Poor and minority communities in the United States tend to be exposed to greater air pollution, including soot, because they often live closer to highways or industrial facilities. A 2019 study by the Union of Concerned Scientists found that on average, communities of color in the Northeast and Mid-Atlantic breathe 66 percent more air pollution from vehicles than white residents.
The Trump administration opted Tuesday not to set stricter national air quality standards, despite a growing body of scientific evidence linking air pollution to lethal outcomes from respiratory diseases such as covid-19.
Citing the national emergency sparked by the coronavirus pandemic, the EPA has stopped policing pollution from factories and power plants for an indefinite period.
There’s “good evidence” communities of color are exposed to more soot pollution, the effects of which are compounded by factors including poverty and a lack of access to health care. You add air pollution to these underlying vulnerabilities, and you have greater exposure. It’s no accident that we see greater covid-19 deaths in African American communities
Soot comes from smokestacks, vehicles, industrial operations, incinerators and burning wood. The current standards limit annual concentrations to 12 micrograms per cubic meter of air and daily concentrations to 35 per cubic meter. These fine particles enter the lungs and bloodstream, causing inflammation that can lead to asthma, heart attacks and other illnesses.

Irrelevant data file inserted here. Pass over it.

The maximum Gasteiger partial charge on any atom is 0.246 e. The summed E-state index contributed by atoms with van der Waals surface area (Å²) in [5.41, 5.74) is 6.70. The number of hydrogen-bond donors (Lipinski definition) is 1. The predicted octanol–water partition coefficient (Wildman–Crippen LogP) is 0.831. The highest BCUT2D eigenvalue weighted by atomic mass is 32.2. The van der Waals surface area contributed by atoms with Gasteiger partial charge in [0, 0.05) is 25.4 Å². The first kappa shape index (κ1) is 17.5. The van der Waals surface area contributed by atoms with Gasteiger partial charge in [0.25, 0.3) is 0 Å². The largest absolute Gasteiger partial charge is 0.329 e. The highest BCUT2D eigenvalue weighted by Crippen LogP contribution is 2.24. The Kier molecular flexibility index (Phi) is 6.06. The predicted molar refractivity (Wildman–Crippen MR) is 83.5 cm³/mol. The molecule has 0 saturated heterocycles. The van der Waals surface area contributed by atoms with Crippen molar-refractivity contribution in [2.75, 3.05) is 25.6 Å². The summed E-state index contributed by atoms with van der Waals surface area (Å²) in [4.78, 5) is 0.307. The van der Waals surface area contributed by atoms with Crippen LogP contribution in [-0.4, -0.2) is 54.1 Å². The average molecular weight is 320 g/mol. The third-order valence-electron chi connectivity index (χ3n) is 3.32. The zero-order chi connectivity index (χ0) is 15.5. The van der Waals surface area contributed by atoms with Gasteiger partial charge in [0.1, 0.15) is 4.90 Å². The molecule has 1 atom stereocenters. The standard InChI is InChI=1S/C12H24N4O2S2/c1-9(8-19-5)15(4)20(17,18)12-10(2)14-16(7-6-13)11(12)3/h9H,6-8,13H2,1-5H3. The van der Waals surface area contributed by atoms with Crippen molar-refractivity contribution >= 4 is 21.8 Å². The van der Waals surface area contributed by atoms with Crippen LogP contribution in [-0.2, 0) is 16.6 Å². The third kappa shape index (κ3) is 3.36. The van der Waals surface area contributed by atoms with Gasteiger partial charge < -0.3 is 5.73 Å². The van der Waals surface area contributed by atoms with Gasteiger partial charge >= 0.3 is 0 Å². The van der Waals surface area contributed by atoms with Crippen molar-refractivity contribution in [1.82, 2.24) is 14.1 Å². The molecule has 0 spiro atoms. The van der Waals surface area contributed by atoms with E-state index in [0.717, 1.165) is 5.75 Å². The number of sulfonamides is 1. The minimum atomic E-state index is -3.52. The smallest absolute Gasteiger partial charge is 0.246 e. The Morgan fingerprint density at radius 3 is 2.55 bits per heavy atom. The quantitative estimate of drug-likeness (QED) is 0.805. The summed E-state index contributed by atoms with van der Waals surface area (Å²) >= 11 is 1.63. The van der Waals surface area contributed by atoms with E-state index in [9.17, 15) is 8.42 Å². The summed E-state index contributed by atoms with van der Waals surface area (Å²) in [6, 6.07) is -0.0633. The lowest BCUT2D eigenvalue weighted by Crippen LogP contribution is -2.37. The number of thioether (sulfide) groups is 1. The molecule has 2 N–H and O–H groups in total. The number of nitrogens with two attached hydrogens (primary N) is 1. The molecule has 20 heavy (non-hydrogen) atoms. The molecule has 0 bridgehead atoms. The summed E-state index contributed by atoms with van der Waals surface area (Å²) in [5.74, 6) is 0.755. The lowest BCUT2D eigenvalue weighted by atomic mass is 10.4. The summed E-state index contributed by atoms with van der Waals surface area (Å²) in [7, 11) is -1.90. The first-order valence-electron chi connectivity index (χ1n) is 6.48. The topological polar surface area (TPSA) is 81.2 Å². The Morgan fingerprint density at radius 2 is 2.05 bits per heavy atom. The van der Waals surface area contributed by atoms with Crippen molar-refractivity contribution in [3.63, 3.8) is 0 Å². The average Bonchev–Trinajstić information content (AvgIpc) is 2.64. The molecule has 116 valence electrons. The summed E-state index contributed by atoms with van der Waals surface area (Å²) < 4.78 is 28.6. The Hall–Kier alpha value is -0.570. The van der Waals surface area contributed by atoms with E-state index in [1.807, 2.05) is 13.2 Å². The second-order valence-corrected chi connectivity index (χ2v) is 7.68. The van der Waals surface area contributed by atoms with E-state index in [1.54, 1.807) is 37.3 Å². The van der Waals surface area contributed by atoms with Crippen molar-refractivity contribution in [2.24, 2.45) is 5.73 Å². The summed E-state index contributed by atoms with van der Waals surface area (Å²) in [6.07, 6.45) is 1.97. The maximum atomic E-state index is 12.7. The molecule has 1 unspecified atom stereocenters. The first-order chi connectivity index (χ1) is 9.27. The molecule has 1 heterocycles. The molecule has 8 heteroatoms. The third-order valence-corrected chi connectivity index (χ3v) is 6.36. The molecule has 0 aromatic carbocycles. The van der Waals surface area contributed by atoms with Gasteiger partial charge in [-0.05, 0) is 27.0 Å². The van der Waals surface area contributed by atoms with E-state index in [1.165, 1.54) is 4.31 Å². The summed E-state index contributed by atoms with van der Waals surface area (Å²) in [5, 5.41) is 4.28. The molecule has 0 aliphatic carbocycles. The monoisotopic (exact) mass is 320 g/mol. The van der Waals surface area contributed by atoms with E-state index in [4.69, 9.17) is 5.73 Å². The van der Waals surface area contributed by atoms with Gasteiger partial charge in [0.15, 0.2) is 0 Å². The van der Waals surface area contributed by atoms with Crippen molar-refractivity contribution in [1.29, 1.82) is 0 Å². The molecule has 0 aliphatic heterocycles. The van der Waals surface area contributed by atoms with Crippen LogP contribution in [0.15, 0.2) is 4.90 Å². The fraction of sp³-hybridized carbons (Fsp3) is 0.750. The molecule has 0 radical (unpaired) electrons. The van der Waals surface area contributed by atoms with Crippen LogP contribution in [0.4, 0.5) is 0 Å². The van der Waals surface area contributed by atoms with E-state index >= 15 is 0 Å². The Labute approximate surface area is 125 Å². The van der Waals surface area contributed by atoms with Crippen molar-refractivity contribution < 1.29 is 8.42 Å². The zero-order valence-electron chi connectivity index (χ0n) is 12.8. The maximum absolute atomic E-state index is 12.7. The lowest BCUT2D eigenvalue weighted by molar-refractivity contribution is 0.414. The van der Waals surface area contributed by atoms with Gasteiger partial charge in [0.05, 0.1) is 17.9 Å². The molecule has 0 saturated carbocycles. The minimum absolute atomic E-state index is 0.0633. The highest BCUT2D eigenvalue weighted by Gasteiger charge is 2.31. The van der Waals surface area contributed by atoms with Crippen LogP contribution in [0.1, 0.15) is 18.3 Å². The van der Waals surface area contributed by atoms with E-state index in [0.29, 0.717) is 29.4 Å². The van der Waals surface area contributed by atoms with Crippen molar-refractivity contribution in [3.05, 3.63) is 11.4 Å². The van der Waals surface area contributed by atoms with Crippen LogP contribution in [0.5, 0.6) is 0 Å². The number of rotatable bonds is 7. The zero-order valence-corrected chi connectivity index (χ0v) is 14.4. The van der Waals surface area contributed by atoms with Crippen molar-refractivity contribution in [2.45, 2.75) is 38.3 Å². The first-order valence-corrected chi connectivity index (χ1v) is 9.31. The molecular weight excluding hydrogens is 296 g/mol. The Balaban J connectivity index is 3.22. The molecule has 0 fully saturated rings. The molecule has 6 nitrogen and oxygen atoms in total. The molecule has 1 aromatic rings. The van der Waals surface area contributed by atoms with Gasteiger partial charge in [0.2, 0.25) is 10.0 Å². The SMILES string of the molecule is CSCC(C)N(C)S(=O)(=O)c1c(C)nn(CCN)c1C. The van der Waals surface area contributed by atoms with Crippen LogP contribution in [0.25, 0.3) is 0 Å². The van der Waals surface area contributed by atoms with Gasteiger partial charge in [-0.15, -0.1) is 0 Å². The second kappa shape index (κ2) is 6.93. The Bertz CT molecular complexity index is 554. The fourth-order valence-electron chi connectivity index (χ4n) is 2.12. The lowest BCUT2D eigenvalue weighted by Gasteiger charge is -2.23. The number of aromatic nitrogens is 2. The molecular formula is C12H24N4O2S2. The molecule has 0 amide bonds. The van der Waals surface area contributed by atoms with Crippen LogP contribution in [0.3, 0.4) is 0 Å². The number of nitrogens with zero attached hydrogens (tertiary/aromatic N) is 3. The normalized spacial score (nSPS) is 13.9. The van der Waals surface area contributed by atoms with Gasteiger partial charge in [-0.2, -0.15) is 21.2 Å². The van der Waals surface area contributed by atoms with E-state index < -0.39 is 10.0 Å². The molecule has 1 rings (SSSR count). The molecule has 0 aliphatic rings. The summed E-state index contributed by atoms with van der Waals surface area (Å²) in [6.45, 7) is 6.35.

…there’s “good evidence” communities of color are exposed to more soot pollution, the effects of which are compounded by factors including poverty and a lack of access to health care.
…researchers at Harvard’s T.H. Chan School of Public Health concluded that even a small increase in long-term exposure to fine particulate air pollution causes a large increase in the risk of dying of covid-19, the disease caused by the coronavirus.
“If you’re breathing polluted air and your lungs are inflamed by the disease, you’re going to get very, very sick,” a senior author of the study
“Now is not the time to be rolling back environmental regulations,”
The virus isn’t just lethal but an exposer of painful truth: America was tainted by gross inequality, racism, and reckless disregard for our environment long before the pandemic.